Adobe updates Creative Cloud with deep Stock integration, content-aware crop for Photoshop CC and m

Posted:
in General Discussion edited June 2016
Adobe on Tuesday released a set of substantial updates to its Creative Cloud family of products and services, including tight Adobe Stock integration and advanced technologies like facial recognition and content-aware photo cropping.




Continuing on its quest to offer creative professionals an all-inclusive suite of desktop and mobile tools, Adobe's June 2016 CC updates focus on incorporating new and existing features to a growing stable of software properties.

Adobe is touting deep Adobe Stock and CC Libraries integration as one of the more significant additions to its latest set of enhancements. Introduced last year as a standalone service, Adobe's online marketplace for images and video content has become an increasingly important facet to user workflows.

Stock is now a "One-Click Workflow," meaning users can quickly browse, license and integrate image assets directly from popular tools like Photoshop and Illustrator. In practice, Stock assets show up in an interactive CC Libraries toolbar pane through which users can search for, browse and purchase assets. Adobe is also rolling a one-click in-app purchasing feature into Photoshop.

The process of sharing assets with coworkers has also been simplified. Now, users can set CC library permissions to "view" or "edit" when inviting colleagues to collaborate on specific licensed images and video. The Collaborate menu function is available in Adobe's flagship apps which links to permissions controls on the CC web interface.




Additionally, Adobe today debuted the Adobe Stock Premium Collection, a sampling of more than 100,000 images from noted artists and photographers.

Looking ahead, professionals will be able to monetize their work through Adobe Stock directly from desktop and mobile apps including Lightroom CC, Bridge CC, Photoshop Fix and Photoshop Mix. A related service called the Stock Contributor Portal will feature handy monetization tools like automatic asset tagging for keyword-based search discovery.

As for new app technologies, Adobe is introducing a content-aware crop tool in Photoshop which automatically fills in blank areas of a canvas when an image is expanded or rotated beyond its original borders. The software can also recognize and modify facial features as part of the Liquify tool. Font menus are four time faster and content-aware is three times faster than previous versions.

Finally, Photoshop sports a font detection capability that recognizes typefaces in a variety of file types, including flattened JPEG images. The tool then suggests a similar font from a user's preinstalled library or searches online for an alternative Typekit download.

Other CC software enhancements include a character animator preview in After Effects CC, which matches animated assets to an actor's movements. Adobe Premiere Pro CC introduces a set of virtual reality features including a "field of view" mode for content previews, while Illustrator CC gets fast export capabilities for one-click exports into multiple formats and resolutions.

Adobe XD Preview also receives a minor buff with expanded support for German, French and Japanese.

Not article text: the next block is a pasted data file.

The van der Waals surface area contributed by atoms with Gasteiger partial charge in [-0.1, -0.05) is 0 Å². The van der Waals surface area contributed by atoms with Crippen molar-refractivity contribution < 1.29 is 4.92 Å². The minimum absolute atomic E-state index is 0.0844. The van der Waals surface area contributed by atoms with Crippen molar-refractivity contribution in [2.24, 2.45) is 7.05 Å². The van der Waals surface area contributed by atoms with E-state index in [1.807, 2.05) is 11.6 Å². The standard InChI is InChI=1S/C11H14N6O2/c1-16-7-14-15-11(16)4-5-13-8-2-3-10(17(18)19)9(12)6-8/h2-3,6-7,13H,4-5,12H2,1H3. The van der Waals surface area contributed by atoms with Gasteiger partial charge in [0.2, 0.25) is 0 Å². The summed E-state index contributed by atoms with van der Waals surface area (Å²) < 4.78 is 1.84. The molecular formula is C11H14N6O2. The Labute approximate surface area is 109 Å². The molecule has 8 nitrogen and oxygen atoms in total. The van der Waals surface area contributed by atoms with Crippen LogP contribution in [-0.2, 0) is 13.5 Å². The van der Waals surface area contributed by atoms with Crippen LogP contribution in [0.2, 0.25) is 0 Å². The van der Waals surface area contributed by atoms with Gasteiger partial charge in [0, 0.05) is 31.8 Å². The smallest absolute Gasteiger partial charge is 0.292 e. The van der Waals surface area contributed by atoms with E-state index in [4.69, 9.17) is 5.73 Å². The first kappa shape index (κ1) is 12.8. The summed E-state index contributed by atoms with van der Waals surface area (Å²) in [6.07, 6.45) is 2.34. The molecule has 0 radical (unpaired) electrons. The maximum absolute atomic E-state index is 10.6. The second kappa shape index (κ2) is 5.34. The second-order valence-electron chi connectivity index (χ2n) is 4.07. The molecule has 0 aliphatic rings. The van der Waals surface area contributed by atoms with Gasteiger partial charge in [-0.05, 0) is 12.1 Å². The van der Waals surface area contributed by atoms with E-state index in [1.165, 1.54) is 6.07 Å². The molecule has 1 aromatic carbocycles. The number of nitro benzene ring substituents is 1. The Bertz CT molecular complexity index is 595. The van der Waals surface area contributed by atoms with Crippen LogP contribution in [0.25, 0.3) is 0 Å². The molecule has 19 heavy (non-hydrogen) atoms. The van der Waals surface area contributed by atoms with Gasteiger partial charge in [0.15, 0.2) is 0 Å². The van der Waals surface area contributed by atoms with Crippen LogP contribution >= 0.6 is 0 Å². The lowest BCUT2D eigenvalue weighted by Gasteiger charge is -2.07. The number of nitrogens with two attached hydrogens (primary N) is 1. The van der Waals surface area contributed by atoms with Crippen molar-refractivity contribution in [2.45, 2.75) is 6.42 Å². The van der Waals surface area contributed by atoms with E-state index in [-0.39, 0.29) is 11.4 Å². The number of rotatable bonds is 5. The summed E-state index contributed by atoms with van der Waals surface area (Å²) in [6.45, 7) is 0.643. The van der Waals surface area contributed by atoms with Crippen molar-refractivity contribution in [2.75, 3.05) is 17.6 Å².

Existing Creative Cloud subscribers can download the updates from Adobe today.

Pricing for new members depends on the application or software suite being purchased. For example, the Creative Cloud Photography plan, which comes with Photoshop CC and Lightroom CC, starts at $9.99 per month on an annual plan, while single-app subscriptions come in at $19.99 per month. Adobe offers an annual plan with access to all apps for $49.99 per month, while the step-up membership with a month of Adobe Stock access and 10 free Adobe Stock images is priced at $79.98 per month.
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Comments

  • Reply 1 of 22
    SpamSandwichSpamSandwich Posts: 33,408member
    I'll never upgrade beyond my current non-rentware version of Photoshop. Screw 'em... and their cloud too!
    jony0macky the mackydysamoria
  • Reply 2 of 22
    LoneStar88LoneStar88 Posts: 320member
    I'll never upgrade beyond my current non-rentware version of Photoshop. Screw 'em... and their cloud too!
    Spoken like a true dilettante.
    moreck
  • Reply 3 of 22
    LoneStar88LoneStar88 Posts: 320member
    As of this posting, I don't see the updates yet.
  • Reply 4 of 22
    volcanvolcan Posts: 1,799member
    As of this posting, I don't see the updates yet

    I know it is a little confusing since it is referred to as June 2016 update but in reality it is version 2015.5
  • Reply 5 of 22
    mj webmj web Posts: 918member
    I'll never upgrade beyond my current non-rentware version of Photoshop. Screw 'em... and their cloud too!
    +1 > Until that fateful day Adobe abandons users who paid thousand$ for their CS6 licenses. I won't install Sierra on my 5K iMac until I confirm it doesn't break CS6. I'm a digital artist and have zero need or desire to use Adobe CC.
    SpamSandwich
  • Reply 6 of 22
    mac_dogmac_dog Posts: 912member
    mj web said:
    I'll never upgrade beyond my current non-rentware version of Photoshop. Screw 'em... and their cloud too!
    +1 > Until that fateful day Adobe abandons users who paid thousand$ for their CS6 licenses. I won't install Sierra on my 5K iMac until I confirm it doesn't break CS6. I'm a digital artist and have zero need or desire to use Adobe CC.
    exactly. thousands. some use the word dilettante, but are using it ignorantly.